Elder M. Russell Ballard wrote in his book Counseling with Our Councils, “One who is called to serve on a Church council should remember that his or her participation on the council is a privilege. And with that privilege comes responsibility—responsibility to work within the parameters of the organization, to be prepared, to share, to advocate vigorously the position he or she believes to be right. But just as important is the responsibility to support and sustain the final decision of the council leader. Furthermore, each council member has a responsibility to be spiritually in tune when taking part in council meetings so that he or she can make a positive contribution to the issues being discussed.”
This council plans and organizes all major ward activities and dinners. They are also responsible for the sports program. See General Handbook of Instructions, Book 2, Section 10.
This council promotes small group activities for ward members and identifies those in the ward who need more social acceptance. The council tries to create ways to encourage shyer individuals to become involved and works hard to have all ward members know each other and to be friends.
The Sunday School President is the council chair. All Sunday school, Elders Quorum and Relief Society teachers are members of this council. The teacher improvement classes are taught weekly. The council also supervises ward prayer and sponsors Sunday firesides. See General Handbook of Instructions, Book 2, Section 16.
This council organizes home evening groups and changes them periodically. One or two council members function as the home evening supervisor(s) for their assigned group. Everyone in the group should be given responsibilities during the weeks the group is together.
All members of this council should attend institute. Their responsibility is to identify all ward members who are not attending a CES religion class and encourage these members to attend a weekly institute class.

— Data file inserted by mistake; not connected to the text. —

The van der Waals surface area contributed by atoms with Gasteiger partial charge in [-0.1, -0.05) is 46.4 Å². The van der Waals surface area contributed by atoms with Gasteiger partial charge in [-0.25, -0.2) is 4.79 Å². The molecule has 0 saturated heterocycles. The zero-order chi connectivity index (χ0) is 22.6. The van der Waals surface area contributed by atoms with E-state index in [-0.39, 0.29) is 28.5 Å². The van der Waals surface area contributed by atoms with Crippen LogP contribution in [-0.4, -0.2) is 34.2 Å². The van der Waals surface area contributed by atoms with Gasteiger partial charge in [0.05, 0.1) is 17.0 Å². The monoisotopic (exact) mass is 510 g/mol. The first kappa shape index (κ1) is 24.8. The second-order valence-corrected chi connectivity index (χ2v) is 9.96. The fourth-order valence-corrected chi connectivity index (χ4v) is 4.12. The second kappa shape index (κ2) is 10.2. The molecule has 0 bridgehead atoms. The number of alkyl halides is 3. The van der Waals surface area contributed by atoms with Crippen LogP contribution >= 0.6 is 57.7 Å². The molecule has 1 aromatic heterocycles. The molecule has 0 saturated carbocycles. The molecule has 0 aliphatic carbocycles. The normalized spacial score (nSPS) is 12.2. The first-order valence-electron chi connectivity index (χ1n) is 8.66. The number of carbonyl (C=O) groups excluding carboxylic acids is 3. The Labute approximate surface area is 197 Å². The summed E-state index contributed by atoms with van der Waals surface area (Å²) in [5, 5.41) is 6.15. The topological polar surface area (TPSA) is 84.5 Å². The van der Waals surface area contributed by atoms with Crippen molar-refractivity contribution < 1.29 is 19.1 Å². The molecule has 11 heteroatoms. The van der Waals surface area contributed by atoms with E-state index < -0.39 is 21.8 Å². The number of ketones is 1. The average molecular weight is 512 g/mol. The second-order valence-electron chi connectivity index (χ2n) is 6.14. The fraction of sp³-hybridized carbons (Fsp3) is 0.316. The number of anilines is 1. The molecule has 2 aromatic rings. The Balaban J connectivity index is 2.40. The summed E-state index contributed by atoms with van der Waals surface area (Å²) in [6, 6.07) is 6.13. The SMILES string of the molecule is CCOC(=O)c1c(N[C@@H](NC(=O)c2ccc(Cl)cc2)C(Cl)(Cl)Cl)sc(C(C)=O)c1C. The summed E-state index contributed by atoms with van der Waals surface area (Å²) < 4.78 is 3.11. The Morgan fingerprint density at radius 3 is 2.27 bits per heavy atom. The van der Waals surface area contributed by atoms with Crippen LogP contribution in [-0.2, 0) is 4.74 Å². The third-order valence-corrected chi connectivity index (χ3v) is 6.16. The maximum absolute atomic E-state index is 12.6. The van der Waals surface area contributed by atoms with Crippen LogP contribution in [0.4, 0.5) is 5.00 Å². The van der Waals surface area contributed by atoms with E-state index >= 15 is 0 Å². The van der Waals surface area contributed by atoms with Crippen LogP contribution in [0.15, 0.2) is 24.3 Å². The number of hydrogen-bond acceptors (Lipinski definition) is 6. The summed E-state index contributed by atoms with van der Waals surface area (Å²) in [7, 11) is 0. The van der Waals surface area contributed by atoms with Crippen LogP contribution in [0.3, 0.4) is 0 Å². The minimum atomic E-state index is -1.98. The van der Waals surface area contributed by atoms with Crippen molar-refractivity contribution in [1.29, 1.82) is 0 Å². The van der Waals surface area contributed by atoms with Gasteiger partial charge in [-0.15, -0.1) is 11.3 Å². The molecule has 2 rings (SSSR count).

This council teaches the missionary preparation class. They fellowship new converts and less active members. They also seek opportunities to bring non-members to Christ through the Church. See General Handbook of Instructions, Book 2, Section 7.
The music council oversees the music for all ward and auxiliary meetings. It selects hymns and special musical numbers with the bishopric’s approval. The council organizes a ward choir. All musical personnel in the ward serve on this council. See General Handbook of Instructions, Book 2, Section 14.
The publicity council organizes and publishes a ward directory. They maintain the ward bulletin board and ward calendar. They print and distribute sacrament meeting programs, provide greeters for sacrament meeting, and coordinate publicity for ward organizations and councils. They also manage the ward website and encourage members to register for that site.
See Matthew 25:31-46 and Mosiah 2:17. This council provides opportunities for ward members to participate in community and humanitarian service, utilizing the resources of organizations such as Church Humanitarian Services, United Way, and the Campus Service Office (if applicable). They plan and organize events sponsored by the ward and support stake service activities.
This council assists and teaches members to be spiritually and temporally self-reliant. It assists members needing employment or other financial needs. It also assists in implementing the ward emergency plan. See General Handbook of Instructions, Book 2, Section 8.
This council teaches the family history class and encourages family history research. It encourages members to go often to the temple and become temple workers if applicable. It ensures all members preparing to enter the temple attend the temple preparation classes. See General Handbook of Instructions, Book 2, Section 9.